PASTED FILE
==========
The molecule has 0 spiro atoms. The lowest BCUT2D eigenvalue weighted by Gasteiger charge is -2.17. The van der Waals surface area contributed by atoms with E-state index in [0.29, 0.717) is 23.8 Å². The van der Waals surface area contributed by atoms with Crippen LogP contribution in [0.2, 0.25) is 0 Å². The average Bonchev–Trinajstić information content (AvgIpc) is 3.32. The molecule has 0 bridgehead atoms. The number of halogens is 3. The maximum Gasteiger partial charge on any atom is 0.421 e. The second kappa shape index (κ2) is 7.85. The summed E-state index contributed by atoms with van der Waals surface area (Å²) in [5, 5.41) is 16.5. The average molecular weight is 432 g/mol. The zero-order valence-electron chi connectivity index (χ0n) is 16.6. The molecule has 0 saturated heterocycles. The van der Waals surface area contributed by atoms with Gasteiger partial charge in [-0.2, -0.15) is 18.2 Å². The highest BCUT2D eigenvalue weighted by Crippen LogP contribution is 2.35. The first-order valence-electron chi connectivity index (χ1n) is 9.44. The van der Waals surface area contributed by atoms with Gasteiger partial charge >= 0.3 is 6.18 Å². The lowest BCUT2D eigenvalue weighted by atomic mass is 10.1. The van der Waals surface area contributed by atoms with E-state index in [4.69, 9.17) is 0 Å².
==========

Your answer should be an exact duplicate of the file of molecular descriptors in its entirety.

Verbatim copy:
The molecule has 0 spiro atoms. The lowest BCUT2D eigenvalue weighted by Gasteiger charge is -2.17. The van der Waals surface area contributed by atoms with E-state index in [0.29, 0.717) is 23.8 Å². The van der Waals surface area contributed by atoms with Crippen LogP contribution in [0.2, 0.25) is 0 Å². The average Bonchev–Trinajstić information content (AvgIpc) is 3.32. The molecule has 0 bridgehead atoms. The number of halogens is 3. The maximum Gasteiger partial charge on any atom is 0.421 e. The second kappa shape index (κ2) is 7.85. The summed E-state index contributed by atoms with van der Waals surface area (Å²) in [5, 5.41) is 16.5. The average molecular weight is 432 g/mol. The zero-order valence-electron chi connectivity index (χ0n) is 16.6. The molecule has 0 saturated heterocycles. The van der Waals surface area contributed by atoms with Gasteiger partial charge in [-0.2, -0.15) is 18.2 Å². The highest BCUT2D eigenvalue weighted by Crippen LogP contribution is 2.35. The first-order valence-electron chi connectivity index (χ1n) is 9.44. The van der Waals surface area contributed by atoms with Gasteiger partial charge >= 0.3 is 6.18 Å². The lowest BCUT2D eigenvalue weighted by atomic mass is 10.1. The van der Waals surface area contributed by atoms with E-state index in [4.69, 9.17) is 0 Å².